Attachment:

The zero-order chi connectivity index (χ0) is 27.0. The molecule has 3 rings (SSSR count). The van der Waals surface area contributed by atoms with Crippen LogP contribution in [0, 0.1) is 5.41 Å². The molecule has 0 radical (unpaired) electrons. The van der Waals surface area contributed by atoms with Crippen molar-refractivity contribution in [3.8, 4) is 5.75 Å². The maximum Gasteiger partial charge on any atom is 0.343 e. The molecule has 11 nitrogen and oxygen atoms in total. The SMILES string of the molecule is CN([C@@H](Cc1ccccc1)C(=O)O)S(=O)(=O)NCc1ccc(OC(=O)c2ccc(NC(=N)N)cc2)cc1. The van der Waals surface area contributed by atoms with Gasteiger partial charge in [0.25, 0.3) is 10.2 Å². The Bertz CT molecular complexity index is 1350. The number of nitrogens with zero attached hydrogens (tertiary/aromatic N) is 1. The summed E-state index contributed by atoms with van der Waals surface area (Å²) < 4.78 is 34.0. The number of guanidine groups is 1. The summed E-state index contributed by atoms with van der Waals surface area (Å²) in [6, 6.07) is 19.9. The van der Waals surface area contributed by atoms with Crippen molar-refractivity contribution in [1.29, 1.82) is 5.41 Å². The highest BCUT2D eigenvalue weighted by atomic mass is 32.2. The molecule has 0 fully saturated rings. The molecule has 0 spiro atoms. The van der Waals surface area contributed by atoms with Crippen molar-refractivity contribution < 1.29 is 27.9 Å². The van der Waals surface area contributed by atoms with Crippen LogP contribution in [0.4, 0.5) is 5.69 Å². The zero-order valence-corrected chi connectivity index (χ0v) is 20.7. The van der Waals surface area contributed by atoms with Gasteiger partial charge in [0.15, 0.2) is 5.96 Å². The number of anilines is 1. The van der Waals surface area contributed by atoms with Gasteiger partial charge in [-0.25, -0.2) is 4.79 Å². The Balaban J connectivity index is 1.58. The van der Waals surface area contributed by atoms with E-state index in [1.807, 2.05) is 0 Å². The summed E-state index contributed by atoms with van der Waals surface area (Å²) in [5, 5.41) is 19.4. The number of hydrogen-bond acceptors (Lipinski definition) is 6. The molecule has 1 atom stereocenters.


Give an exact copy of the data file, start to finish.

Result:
The zero-order chi connectivity index (χ0) is 27.0. The molecule has 3 rings (SSSR count). The van der Waals surface area contributed by atoms with Crippen LogP contribution in [0, 0.1) is 5.41 Å². The molecule has 0 radical (unpaired) electrons. The van der Waals surface area contributed by atoms with Crippen molar-refractivity contribution in [3.8, 4) is 5.75 Å². The maximum Gasteiger partial charge on any atom is 0.343 e. The molecule has 11 nitrogen and oxygen atoms in total. The SMILES string of the molecule is CN([C@@H](Cc1ccccc1)C(=O)O)S(=O)(=O)NCc1ccc(OC(=O)c2ccc(NC(=N)N)cc2)cc1. The van der Waals surface area contributed by atoms with Gasteiger partial charge in [0.25, 0.3) is 10.2 Å². The Bertz CT molecular complexity index is 1350. The number of nitrogens with zero attached hydrogens (tertiary/aromatic N) is 1. The summed E-state index contributed by atoms with van der Waals surface area (Å²) < 4.78 is 34.0. The number of guanidine groups is 1. The summed E-state index contributed by atoms with van der Waals surface area (Å²) in [6, 6.07) is 19.9. The van der Waals surface area contributed by atoms with Crippen molar-refractivity contribution in [1.29, 1.82) is 5.41 Å². The highest BCUT2D eigenvalue weighted by atomic mass is 32.2. The molecule has 0 fully saturated rings. The molecule has 0 spiro atoms. The van der Waals surface area contributed by atoms with Crippen molar-refractivity contribution < 1.29 is 27.9 Å². The van der Waals surface area contributed by atoms with Crippen LogP contribution in [0.4, 0.5) is 5.69 Å². The zero-order valence-corrected chi connectivity index (χ0v) is 20.7. The van der Waals surface area contributed by atoms with Gasteiger partial charge in [0.15, 0.2) is 5.96 Å². The number of anilines is 1. The van der Waals surface area contributed by atoms with Gasteiger partial charge in [-0.25, -0.2) is 4.79 Å². The Balaban J connectivity index is 1.58. The van der Waals surface area contributed by atoms with E-state index in [1.807, 2.05) is 0 Å². The summed E-state index contributed by atoms with van der Waals surface area (Å²) in [5, 5.41) is 19.4. The number of hydrogen-bond acceptors (Lipinski definition) is 6. The molecule has 1 atom stereocenters.